Vitalhub (VHI.V) has come out strong in the first two weeks of 2019 showing a solid trajectory for the company’s direction in spite of a market which has shown its disinterest in blockchain.

Vitalhub is a medical services supplier, producing applications using blockchain technology that consolidate the daily processes of medical care providers. Their stock price is presently resting at $0.17 with a market cap of $22 million, even given their two opening plays of 2019.

The company has secured a five year licensing deal with the Province of Nova Scotia to support the Department of Community Services (DCS) in their quest for a digital case management solution.

The Province of Nova Scotia has agreed to a five-year license for Vitalhub’s TREAT client management software to support the Department of Community Services (DCS) following a proposal request for a new application to make daily business more efficient.

TREAT will provide one holistic, integrated record to see, a full history of the client’s journey. This would include outcomes based on standardized assessments, case plans with integrated best-practice driven interventions, and a history of all the programs/services received, including external referrals.

The five-year deal with the Province is a big deal for Vitalhub, which would provide professional services and receive recurring licensing revenue at the price of $9 million.

The DCS is the largest direct delivery of human and social services in Nova Scotia. Its responsibilities include making sure the basic needs of individuals and families are met by providing services and supports to people in need, and protecting at-risk children and adults. When the TREAT software is effectively rolled out, everything from youth and family support, to disability support programs, will be using it.

The second of Vitalhub’s announcements in 2019 involves a partnership that’s a little smaller in scale, but no less important. Vitalhub has secured a deal with the Elliot Community, a long-term care retirement centre in Guelph, Ontario, for the use of their VH-LTC mobile app. 

First, let’s have a look at what the VH-LTC app offers:

The app streamlines documentation. Patient forms and charts are consolidated and digitized for ease of use. These files can then be accessible via either smartphone or tablet technology.

This will provide the ability to document and record critical resident information at the point of care, cutting down on the paperwork and thereby making the operation that much more efficient.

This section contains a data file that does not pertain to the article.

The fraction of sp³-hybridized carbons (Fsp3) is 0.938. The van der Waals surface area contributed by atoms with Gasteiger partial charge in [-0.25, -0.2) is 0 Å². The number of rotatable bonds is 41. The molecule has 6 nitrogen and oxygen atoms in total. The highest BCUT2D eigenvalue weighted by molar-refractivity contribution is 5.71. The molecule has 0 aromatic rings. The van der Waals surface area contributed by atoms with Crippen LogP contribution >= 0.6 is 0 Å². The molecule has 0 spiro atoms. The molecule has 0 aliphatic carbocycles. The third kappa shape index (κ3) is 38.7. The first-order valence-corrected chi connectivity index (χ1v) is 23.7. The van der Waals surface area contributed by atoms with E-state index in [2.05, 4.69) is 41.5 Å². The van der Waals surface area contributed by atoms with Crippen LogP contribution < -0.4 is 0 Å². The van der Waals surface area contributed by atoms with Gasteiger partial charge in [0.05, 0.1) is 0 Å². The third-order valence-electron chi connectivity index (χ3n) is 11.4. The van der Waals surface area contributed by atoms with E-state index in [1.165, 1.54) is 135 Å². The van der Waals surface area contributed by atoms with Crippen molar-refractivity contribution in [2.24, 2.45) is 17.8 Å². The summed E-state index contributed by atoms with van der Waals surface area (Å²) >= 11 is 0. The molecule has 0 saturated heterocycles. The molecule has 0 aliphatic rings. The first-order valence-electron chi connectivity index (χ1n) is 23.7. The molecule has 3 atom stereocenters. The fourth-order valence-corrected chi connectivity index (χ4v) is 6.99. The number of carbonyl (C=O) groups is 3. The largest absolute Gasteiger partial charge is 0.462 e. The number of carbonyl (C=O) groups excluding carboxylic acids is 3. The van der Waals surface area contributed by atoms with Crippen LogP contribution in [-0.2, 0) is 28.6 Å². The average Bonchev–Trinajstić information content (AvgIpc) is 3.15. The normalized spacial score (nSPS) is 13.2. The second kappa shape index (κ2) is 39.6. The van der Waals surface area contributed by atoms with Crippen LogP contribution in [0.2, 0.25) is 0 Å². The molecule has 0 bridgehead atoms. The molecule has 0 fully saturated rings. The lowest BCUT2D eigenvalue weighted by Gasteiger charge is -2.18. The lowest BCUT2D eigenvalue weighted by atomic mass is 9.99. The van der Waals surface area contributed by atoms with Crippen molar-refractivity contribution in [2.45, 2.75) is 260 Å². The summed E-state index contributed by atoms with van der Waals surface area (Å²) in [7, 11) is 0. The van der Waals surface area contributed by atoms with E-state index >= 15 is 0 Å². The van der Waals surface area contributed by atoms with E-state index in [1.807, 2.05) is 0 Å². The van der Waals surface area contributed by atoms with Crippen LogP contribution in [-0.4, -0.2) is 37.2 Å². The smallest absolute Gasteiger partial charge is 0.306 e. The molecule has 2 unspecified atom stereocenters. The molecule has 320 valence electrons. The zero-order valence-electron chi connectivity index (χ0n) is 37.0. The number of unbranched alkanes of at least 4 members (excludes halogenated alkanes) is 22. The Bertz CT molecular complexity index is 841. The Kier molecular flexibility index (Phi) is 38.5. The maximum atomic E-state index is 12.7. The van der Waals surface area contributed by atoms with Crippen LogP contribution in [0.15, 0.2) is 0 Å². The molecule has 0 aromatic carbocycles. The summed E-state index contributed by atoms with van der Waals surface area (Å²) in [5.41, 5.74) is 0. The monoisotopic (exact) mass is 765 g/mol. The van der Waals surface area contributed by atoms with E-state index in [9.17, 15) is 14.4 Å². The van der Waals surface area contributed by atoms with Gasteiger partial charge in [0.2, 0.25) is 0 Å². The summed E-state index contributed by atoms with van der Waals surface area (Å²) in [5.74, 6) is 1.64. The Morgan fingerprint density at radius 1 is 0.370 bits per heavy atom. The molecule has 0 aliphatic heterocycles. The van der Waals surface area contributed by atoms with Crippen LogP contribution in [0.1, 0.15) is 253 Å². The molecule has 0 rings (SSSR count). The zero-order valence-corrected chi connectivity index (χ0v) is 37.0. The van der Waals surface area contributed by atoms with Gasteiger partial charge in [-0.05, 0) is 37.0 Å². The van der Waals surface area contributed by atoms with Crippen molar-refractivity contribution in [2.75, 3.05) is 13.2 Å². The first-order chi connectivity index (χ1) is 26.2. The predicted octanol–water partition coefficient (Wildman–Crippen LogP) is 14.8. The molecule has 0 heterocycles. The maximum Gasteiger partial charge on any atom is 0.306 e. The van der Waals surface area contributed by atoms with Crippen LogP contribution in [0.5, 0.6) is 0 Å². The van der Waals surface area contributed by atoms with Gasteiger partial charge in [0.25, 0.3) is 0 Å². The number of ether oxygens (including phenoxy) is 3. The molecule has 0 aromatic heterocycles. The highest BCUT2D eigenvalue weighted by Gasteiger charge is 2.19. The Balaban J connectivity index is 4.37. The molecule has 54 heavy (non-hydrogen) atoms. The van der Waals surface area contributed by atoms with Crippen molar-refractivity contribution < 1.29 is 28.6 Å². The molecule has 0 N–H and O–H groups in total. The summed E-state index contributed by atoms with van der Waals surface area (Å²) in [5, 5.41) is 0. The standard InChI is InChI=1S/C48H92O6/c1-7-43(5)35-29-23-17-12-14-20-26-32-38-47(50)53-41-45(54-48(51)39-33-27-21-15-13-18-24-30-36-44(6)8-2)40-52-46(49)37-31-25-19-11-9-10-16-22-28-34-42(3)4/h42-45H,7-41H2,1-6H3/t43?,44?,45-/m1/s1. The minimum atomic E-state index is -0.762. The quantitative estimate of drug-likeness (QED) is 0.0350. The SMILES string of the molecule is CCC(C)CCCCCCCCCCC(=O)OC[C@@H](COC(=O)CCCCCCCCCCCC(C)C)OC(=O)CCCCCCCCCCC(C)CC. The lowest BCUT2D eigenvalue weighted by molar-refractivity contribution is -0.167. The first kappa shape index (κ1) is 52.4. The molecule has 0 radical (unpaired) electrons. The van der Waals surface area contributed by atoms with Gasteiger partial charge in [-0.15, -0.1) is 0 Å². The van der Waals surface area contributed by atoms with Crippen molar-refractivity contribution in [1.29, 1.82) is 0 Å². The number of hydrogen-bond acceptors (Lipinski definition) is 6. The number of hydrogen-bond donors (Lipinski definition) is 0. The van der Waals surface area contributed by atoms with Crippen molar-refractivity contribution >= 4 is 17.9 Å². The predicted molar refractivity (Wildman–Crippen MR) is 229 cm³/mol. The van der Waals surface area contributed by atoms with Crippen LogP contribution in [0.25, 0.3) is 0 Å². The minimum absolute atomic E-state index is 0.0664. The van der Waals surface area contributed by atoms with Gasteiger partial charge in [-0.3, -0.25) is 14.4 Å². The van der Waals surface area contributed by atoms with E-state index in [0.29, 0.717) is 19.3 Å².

“The Elliot Community joins the growing VH-LTC community. We are continuing to add homes in the Ontario region for this solution and would like to welcome Elliott Community as our newest customer,” said Matlow.

VH-LTC came about in 2016, as a joint effort between the MaRS Solution Lab, a laboratory for medical and related solutions, and Ontario’s Ministry of Government and Consumer Services as part of an experimental program called “Procurement by Co-Design.”

“We are pleased to be partnering with Vitalhub.  This technology will create efficiencies in workload for the front-line staff, improve the accuracy of data collection and in turn improve overall resident care,” said Michelle Karker, CEO of Elliott Community.

Vitalhub and Trinity Village, a non-profit organization with 150 long-term care beds in Kitchener, Ontario, were one of four grant winners selected from 17 competing teams in 2017. Vitalhub was selected specifically to design a mobile app to ease the burdens of long-term care frontline staff.

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Regardless of whether or not the market believes that blockchain is bust, there is an increasing demand within the healthcare industry for the type of service that Vitalhub offers.

A quick glance at the Vitalhub chart displays a certain amount of market ambivalence, but who knows where they could be by this time next year?

–Joseph Morton

Full Disclosure: Vitalhub is an Equity.Guru marketing client.

Written By:

Joseph Morton

Joseph is a Vancouver-based author and journalist with both a communications degree and journalism diploma (and a few novels) under his belt. His joie de vivre is to spin difficult technical topics into more human-centric narratives. Buy him a coffee and he'll talk your ear off for hours about privacy issues, blockchain, cryptocurrency and martial arts. Don't talk to him if you're either a tomato, a bully, or if you're not a fan of either 1984 or Tender is the Night. No. You can still talk to him. Just be prepared to be told why you're wrong.

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